Could your (or maybe my) next lawyer be a robot? It seems far-fetched, but artificial intelligence (AI) software systems are increasingly being used by the legal community as well.
Take the DoNotPay app, for example. Its creator Joshua browder describes her as "the world's first robot lawyer". What does DoNotPay do? Simple, so to speak. Help users draft legal letters to begin with. Just tell his chatbot what the problem is (for example, appeal against a fine) and he will suggest the best legal language to use.
People can type their own version of a topic in their own words, and software with a machine learning model matches it with a legally correct way of saying it.Joshua browder, DoNotPay
DoNotPay, the story of a progenitor
The origins of the first "robot lawyer" date back to 2015, in London, when Browder was 18 years old. “I was a bad driver,” he says. "I got a lot of parking tickets for non-payment, and I couldn't afford to pay them."
After much research Browder eventually found the best ways to dispute the tickets. "If you know the right things to say, you can save a lot of time and money." Rather than copying and pasting the same document every time, Browder thought that this looked like "the perfect job for a piece of software". So it was that he created the first version of DoNotPay, in a few weeks.
"The lawyer" grows larger.
The app has since spread to the UK and the US. Now the robot lawyer has "extended his services", and can help the user write letters dealing with a variety of issues. Insurance claims? Application for tourist visas? Complaints to companies or local authorities? Refunds for canceled holidays or gym membership cancellations? No problem. And Browder also reports that these latter two services have soared during the pandemic.
DoNotPay now claims to have 150.000 paying subscribers. As it should be, obviously the robot lawyer has his haters. Some say its legal advice it's not accurate enough. There are also some admirers, however, and some flattering results: last year won an award by the American Bar Association for increasing legal access.
How many lawsuits does it actually win?
The data provided by the company shows an overall success rate of 80%, (65% for parking complaints, because “'some people are guilty”).
What do the "human colleagues" think? You might think that a real lawyer is afraid of AI invading their territory. None of this, quite the opposite: some professionals are satisfied, as the software can be used to quickly review and order large quantities of case documents. As if to say: you have not lost a job, but you have gained an assistant.
Robot lawyer, the case is yours
One such happy user is Sally Hobson, a lawyer with the London law firm The 36 Group, which deals with criminal cases. Recently he used theartificial intelligence even in a complex murder trial.
The case involved the need to quickly analyze more than 10.000 documents. The software accomplished the task four weeks faster than it would have required humans, saving £ 50.000 in the process.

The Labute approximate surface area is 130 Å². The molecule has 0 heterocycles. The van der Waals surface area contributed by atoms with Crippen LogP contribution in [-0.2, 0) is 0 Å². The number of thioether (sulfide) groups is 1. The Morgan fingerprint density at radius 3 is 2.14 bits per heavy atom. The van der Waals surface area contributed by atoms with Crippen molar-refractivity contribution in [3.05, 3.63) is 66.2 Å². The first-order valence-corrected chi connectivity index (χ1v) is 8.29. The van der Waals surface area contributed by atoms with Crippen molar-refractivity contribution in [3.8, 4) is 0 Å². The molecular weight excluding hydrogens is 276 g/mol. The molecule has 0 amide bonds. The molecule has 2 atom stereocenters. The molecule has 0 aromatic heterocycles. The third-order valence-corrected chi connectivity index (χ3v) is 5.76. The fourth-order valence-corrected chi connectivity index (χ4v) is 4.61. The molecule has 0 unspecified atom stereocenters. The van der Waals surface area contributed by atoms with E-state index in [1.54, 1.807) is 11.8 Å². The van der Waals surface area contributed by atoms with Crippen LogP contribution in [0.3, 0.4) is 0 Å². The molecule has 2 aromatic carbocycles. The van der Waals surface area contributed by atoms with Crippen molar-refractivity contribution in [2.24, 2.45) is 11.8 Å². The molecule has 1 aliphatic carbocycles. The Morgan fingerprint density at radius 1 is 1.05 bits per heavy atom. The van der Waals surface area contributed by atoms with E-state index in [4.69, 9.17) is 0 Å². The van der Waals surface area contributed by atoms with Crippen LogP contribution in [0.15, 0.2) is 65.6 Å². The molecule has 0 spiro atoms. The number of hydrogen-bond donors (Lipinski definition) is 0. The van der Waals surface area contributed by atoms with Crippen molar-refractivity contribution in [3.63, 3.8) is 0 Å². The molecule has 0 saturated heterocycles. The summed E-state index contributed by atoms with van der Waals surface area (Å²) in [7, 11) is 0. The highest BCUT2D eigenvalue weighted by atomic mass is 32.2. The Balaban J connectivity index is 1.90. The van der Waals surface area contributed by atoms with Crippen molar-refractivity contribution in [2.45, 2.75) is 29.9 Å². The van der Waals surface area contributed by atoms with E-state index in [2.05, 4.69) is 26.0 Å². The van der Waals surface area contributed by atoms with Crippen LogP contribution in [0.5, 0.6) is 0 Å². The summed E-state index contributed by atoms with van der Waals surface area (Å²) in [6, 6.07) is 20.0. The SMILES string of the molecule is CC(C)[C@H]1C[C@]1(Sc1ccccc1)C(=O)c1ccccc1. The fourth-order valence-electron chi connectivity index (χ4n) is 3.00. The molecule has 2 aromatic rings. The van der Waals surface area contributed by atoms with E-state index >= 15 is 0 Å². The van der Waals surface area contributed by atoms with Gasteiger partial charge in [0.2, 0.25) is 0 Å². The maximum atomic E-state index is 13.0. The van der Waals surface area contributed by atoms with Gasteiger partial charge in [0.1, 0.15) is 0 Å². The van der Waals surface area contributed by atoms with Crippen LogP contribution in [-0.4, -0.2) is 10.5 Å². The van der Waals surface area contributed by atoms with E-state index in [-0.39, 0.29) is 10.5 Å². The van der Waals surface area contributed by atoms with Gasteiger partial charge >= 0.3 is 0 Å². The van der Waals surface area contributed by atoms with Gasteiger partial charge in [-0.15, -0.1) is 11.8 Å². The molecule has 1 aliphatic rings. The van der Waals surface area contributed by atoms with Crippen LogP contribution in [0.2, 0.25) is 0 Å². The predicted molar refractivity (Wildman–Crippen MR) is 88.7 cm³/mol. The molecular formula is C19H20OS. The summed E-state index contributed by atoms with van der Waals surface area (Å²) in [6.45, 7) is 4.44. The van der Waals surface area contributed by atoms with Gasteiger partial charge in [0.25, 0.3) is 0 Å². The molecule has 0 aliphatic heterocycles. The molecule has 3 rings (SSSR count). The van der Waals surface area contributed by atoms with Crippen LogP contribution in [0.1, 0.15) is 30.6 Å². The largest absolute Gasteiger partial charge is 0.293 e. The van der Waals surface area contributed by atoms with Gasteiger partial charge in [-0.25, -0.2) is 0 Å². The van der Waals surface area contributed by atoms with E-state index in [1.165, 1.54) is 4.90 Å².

In short, the artificial lawyer makes himself loved: more than 300 law firms in 55 countries around the world use him, working in 80 languages. Artificial intelligence doesn't just help lawyers sort out documentary evidence. It can now also help them prepare and structure their case and seek any relevant legal background.
Other examples of use
Laurence Lieberman, who heads the litigation digitization program at London-based law firm Taylor Wessing, uses such software, which was developed by an Israeli company called Argue.
“You upload your case summary and your memoirs, and he understands who the key players are,” she says. "Finally, artificial intelligence connects them to each other and puts together a chronology of key events."
For his part Bruce Braude, chief technology officer of Deloitte Legal, the legal arm of accounting giant Deloitte, says its software system TAXI can analyze the historical data of the courts for similar cases of tax appeal.
The company claims it can correctly predict how appeals will be determined
70% of the time. “It provides a more quantifiable way of what your probability of success is, which you can use to determine if you should proceed,” adds Braude.
The future robot lawyer: how close are we?
In short, as I wrote to you, artificial intelligence can help write legal letters or assist a human lawyer. But will we ever see a time of "robot law firms", or even robot judges?
I don't think it will happen anytime soon, I'll be honest. But not everyone thinks like me.
Professor Richard Susskind, who chairs the Lord Chief Justice of England's AI advisory group, says he was genuinely horrified by the idea of a computer judge in the 80s. Today it isn't anymore. Susskind points out that even before Covid "Brazil had over 100 million backlog cases". There is no chance that human judges and lawyers can dispose of such a load.
A robot lawyer might someday. Pardon. It will be able.
If an artificial intelligence system can predict very accurately (say with 95% probability) the outcome of judicial decisions, perhaps we will begin to think of treating these predictions as binding determinations, especially in countries that have incredibly large backlogs.